Fans of the Brooklyn Nets can expect that they will see an improved Jeremy Lin in the 2016-17 NBA Season. The 27-year-old point guard recently gave a glimpse on how he trains hard this summer to overcome his weaknesses.
Despite the departure of Jeremy Lin and other key players during the free agency period, it will be business as usual for the Charlotte Hornets. Team executives remain confident that they will do well in the 2016-17 NBA season after the setbacks.
NBA 2016-2017 season is just around the corner. Teams are now wrapping up their rosters and bracing for the brewing storm ahead. However, fans will narrow their attention to their favorite players in the league. Here is the presentation of the top three most overrated and antonym version in underrated territory.
Jeremy Lin's return to New York City via the Brooklyn Nets has generated much attention. Along with the point guard's much-hyped arrival for the 2016-17 NBA season is the looming comparison between him and Brook Lopez, the team's longest-tenured center.
The schedule for the the 2016-17 NBA season was already released on Wednesday and there are some interesting games that fans should mark on their calendars. Among these are the dates when some NBA stars face their old team buddies while wearing the opponent's jersey.
Jeremy Lin recently admitted that he is also a hardcore fan of the game, DOTA (Defense of The Ancients). The Brooklyn Nets point guard revealed that the multiplayer online battle arena video game has played an integral part on his preparations for the 2016-17 NBA season.
The expectations of Jeremy Lin continue to mount as the 2016-17 NBA season draws near. The 27-year-old star player of the Brooklyn Nets was recently ranked by the league's online fans as the No. 1 point guard for the incoming season...
Jeremy Lin was one of the Charlotte Hornet's 8 free agents that left the team in the pre-season. The other two were Courtney Lee, who is now playing for the New York Knicks, and Al Jefferson, who is now with the Indiana Pacers.
Mushroom cut, spiked hair, side swept style are but just few that newest Brooklyn Nets guard Jeremy Lin has done with his hair on and off games. Now Lin sports a dual braided hairdo upon arrival in New York, a hairstyle that takes 30 minutes jut braiding, not counting the other hair effects. Show More Summary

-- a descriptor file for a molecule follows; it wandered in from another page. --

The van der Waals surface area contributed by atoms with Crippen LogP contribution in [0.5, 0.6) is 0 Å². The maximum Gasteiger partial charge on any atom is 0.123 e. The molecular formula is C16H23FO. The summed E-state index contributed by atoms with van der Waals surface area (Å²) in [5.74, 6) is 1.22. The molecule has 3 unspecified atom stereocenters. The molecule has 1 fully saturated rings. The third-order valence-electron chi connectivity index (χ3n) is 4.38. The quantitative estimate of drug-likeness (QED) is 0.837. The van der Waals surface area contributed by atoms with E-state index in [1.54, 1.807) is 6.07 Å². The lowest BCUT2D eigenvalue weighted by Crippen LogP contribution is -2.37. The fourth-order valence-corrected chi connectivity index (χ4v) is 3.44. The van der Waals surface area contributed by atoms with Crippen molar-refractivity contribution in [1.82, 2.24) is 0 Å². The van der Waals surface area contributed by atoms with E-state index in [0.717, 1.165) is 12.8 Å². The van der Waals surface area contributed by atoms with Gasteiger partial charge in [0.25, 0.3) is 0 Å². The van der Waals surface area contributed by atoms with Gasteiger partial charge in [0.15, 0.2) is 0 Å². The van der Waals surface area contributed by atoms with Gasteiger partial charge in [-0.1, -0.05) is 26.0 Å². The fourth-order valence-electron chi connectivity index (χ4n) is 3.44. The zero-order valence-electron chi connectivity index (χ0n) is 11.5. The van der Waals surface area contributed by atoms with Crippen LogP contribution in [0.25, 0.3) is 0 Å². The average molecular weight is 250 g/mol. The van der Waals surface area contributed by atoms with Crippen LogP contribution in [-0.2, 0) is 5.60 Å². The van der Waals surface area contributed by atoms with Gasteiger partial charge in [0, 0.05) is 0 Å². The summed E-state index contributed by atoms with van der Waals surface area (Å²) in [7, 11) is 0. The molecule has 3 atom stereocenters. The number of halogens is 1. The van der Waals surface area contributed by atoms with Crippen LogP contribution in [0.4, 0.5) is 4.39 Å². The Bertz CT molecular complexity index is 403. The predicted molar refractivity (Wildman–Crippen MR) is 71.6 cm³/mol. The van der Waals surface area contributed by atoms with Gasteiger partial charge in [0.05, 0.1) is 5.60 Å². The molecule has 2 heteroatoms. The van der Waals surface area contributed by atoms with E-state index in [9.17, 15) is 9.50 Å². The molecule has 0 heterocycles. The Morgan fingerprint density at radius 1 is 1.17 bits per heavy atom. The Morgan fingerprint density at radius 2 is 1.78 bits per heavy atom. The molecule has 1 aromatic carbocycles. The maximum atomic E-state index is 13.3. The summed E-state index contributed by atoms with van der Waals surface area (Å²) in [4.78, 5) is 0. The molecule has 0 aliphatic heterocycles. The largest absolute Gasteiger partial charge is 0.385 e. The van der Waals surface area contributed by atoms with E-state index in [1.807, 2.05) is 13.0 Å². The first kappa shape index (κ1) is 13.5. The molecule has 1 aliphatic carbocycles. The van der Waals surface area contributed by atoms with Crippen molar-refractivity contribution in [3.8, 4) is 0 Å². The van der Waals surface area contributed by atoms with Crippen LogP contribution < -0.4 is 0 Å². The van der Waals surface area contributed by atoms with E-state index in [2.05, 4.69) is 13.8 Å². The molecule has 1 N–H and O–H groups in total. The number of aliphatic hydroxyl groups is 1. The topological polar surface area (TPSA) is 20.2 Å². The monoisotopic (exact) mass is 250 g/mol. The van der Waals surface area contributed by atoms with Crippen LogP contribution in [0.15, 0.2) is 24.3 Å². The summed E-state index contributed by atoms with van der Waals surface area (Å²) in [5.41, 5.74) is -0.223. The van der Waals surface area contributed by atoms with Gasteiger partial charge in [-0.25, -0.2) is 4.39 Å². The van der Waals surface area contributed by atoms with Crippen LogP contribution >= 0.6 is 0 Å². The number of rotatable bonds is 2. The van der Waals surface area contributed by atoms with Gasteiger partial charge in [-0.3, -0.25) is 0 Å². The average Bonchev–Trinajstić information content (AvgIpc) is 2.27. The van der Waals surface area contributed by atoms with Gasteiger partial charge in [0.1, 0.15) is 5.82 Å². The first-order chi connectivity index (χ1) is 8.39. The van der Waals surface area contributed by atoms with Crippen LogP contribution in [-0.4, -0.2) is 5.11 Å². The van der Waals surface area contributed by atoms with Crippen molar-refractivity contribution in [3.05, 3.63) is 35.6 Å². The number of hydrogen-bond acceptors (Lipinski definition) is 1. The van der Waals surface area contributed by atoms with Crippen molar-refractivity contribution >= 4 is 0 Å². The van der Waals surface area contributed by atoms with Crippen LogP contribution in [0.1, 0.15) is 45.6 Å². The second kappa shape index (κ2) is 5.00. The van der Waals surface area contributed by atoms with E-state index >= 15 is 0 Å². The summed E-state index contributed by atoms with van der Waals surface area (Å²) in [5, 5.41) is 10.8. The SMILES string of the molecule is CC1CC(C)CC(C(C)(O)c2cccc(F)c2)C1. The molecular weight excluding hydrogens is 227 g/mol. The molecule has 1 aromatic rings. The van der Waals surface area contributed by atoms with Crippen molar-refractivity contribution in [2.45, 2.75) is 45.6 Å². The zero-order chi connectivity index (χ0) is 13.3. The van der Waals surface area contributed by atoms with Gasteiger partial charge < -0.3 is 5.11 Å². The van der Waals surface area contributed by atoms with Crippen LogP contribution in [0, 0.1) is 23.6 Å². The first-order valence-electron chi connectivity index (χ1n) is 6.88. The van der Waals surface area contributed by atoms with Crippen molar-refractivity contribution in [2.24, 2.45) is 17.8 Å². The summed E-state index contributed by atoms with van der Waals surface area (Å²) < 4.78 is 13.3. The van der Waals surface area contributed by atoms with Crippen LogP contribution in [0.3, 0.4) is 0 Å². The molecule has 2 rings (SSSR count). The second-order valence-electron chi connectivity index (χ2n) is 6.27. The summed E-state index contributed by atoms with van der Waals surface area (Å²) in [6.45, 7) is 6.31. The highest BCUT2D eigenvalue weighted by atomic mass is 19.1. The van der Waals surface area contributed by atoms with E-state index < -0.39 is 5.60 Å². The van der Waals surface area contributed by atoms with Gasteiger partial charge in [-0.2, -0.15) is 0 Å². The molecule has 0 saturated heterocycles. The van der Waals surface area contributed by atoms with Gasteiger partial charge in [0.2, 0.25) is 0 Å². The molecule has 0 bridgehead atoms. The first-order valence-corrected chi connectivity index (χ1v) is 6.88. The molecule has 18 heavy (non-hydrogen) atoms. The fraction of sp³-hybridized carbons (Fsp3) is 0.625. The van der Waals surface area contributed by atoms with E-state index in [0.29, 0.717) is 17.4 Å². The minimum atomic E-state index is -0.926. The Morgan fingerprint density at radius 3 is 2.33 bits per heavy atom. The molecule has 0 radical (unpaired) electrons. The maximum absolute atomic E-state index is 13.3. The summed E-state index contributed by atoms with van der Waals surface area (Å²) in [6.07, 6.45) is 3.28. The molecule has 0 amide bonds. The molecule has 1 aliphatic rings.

“Space Jam 2” may still be a fantasy for now, but at least we have “Space Jam 3!” Wait, what? But it’s true! Brooklyn Nets guard Jeremy Lin has teamed up with YouTuber Ryan Higa for a take on the classic Loony Tunes meets the NBA movie...Show More Summary
Apparently, Lebron James is on the woks for "Space Jam 2" which has been for a long time now. In the meantime, Jeremy Lin together with YouTube star Ryan Higa, introduced an idea that is not existing yet. The created "Space Jam 3" which features anime icons like Naruto, Sailor Moon, Yugi of Yu-Gi-Oh and Goku of Dragon Ball Z.
Until LeBron James and Warner Bros. get their act together, Jeremy Lin is here to fill the “Space Jam” void in all of our lives. The Brooklyn Nets point guard The post WATCH: Jeremy Lin Stars in ‘Space Jam 3: Anime Edition’ appeared first on SLAMonline.
This should end it.
No, this is not actually Space Jam 3, but since Space Jam 2 with LeBron James is apparently in the works — and has been for a long, long time — Jeremy Lin and YouTube star Ryan Higa decided to have fun with the idea of a sequel to a sequel that doesn’t exist yet. Show More Summary
The Brooklyn Nets have officially started their campaign to reignite the New Yorkers' support for Jeremy Lin, the franchise's star player for the 2016-17 NBA season.
Jeremy Lin has carved out a nice, if much-traveled, career in the NBA, and he’s also done some entertaining work off the court. The Nets point guard has pranked Madame Tussaud’s visitors by pretending to be his own wax figure, and he has starred in humorous videos in which he parodied other athletes’ ad campaigns, […]
Yes, the braids are gone.
Newly acquired Brooklyn Nets superstar Jeremy Lin flashes his disappointment over how Asians are stereotyped during social events, or even during his own game, and stressed that there is a definite need for racial awareness.
Granted, there aren’t many players of Asian descent in the NBA, and it’s not like Jeremy Lin is 6-foot-10, but still: Come on, (...)